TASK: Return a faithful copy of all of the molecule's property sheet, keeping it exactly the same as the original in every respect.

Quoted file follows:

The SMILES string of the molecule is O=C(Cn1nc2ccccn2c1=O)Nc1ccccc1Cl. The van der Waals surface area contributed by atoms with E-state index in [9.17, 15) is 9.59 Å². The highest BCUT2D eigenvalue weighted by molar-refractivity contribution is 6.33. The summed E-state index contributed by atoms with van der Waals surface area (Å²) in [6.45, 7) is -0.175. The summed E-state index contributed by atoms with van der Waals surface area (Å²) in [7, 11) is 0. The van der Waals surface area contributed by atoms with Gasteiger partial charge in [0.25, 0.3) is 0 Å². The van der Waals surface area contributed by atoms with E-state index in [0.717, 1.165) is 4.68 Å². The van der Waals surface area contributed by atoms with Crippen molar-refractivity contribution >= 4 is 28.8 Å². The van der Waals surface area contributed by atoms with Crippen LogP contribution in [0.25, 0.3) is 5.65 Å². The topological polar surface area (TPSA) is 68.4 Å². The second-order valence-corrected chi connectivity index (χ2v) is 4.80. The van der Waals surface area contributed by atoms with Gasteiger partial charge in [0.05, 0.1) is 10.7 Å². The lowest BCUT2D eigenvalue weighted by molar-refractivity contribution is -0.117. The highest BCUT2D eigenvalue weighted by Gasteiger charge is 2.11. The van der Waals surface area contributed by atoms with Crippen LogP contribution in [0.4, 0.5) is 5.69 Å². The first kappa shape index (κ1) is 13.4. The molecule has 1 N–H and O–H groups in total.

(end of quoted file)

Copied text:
The SMILES string of the molecule is O=C(Cn1nc2ccccn2c1=O)Nc1ccccc1Cl. The van der Waals surface area contributed by atoms with E-state index in [9.17, 15) is 9.59 Å². The highest BCUT2D eigenvalue weighted by molar-refractivity contribution is 6.33. The summed E-state index contributed by atoms with van der Waals surface area (Å²) in [6.45, 7) is -0.175. The summed E-state index contributed by atoms with van der Waals surface area (Å²) in [7, 11) is 0. The van der Waals surface area contributed by atoms with Gasteiger partial charge in [0.25, 0.3) is 0 Å². The van der Waals surface area contributed by atoms with E-state index in [0.717, 1.165) is 4.68 Å². The van der Waals surface area contributed by atoms with Crippen molar-refractivity contribution >= 4 is 28.8 Å². The van der Waals surface area contributed by atoms with Crippen LogP contribution in [0.25, 0.3) is 5.65 Å². The topological polar surface area (TPSA) is 68.4 Å². The second-order valence-corrected chi connectivity index (χ2v) is 4.80. The van der Waals surface area contributed by atoms with Gasteiger partial charge in [0.05, 0.1) is 10.7 Å². The lowest BCUT2D eigenvalue weighted by molar-refractivity contribution is -0.117. The highest BCUT2D eigenvalue weighted by Gasteiger charge is 2.11. The van der Waals surface area contributed by atoms with Crippen LogP contribution in [0.4, 0.5) is 5.69 Å². The first kappa shape index (κ1) is 13.4. The molecule has 1 N–H and O–H groups in total.